Japanese Prime Minister Fumio Kishida said Thursday that Japan will abolish a series of COVID-19 border restrictions in hopes of reviving its tourism industry.
As of Oct. 11, Japan will allow individual visitors to enter the country, reinstate visa waivers and end the cap on daily arrivals. Kishida announced the long-awaited policy shift at a news conference in New York.
The changes come as Japan records the highest 28-day average of cases in the world, 3,052,150, according to the Johns Hopkins Coronavirus Research Center.
Japan began allowing tourists on guided tours to enter the country in June, and tourists on nonguided tours who had booked through a registered travel agency could enter as of early September.
Japan also removed mandatory pre-arrival PCR tests for fully vaccinated travelers in September but kept the 50,000 cap on daily arrivals.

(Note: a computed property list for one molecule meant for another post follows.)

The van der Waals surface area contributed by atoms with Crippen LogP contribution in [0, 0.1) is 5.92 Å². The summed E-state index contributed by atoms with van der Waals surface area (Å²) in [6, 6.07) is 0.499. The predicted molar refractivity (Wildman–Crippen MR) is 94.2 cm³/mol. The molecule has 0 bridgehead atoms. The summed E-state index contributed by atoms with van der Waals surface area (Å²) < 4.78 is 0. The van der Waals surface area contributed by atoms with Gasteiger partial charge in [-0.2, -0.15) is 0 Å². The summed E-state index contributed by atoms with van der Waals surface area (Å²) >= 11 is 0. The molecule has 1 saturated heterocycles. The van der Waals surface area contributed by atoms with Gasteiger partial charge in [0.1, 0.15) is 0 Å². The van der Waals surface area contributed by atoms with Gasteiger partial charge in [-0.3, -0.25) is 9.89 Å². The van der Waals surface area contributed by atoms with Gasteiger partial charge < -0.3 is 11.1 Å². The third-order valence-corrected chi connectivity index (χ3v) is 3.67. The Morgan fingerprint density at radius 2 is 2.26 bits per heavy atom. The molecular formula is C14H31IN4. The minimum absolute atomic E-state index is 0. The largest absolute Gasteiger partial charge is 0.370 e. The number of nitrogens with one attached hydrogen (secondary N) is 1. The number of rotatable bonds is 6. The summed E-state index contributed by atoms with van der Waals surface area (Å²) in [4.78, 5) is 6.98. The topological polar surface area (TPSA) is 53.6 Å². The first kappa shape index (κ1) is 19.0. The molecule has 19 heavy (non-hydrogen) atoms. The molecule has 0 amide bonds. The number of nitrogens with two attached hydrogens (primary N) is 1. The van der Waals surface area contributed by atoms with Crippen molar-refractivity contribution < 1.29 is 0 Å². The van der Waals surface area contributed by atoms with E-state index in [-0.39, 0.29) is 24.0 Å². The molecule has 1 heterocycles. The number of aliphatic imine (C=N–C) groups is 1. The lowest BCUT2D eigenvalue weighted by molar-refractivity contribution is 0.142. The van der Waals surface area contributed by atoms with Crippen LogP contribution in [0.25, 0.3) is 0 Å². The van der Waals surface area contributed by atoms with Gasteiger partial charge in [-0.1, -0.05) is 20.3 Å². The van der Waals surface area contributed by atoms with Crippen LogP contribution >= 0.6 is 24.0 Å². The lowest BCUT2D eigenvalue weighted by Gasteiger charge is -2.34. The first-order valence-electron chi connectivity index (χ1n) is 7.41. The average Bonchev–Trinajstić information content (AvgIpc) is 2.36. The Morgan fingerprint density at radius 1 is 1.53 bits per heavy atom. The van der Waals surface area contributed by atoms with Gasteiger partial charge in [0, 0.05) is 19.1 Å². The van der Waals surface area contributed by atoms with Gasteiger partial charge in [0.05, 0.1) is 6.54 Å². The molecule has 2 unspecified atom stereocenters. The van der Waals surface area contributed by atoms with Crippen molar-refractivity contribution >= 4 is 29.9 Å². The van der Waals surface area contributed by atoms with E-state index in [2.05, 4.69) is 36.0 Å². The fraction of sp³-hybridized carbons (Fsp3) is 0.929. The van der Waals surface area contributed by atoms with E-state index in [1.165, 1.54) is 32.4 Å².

The new guidelines will open doors to an unlimited number of tourists as long as they have been vaccinated three times or submit a negative COVID-19 test ahead of their trip, Kyodo News reported.
The prime minister's action to stimulate the Japanese economy comes after the yen declined to its lowest levels against the dollar in almost a quarter of a century.
"The currency has depreciated nearly 20% this year, sinking to 24-year lows," Reuters reported.
In an additional attempt to stimulate the economy through tourism, the Japanese government is also implementing a nationwide travel discount program, providing incentives for foreigners to choose Japan over other tourist destinations.
Some information in this report came from Reuters.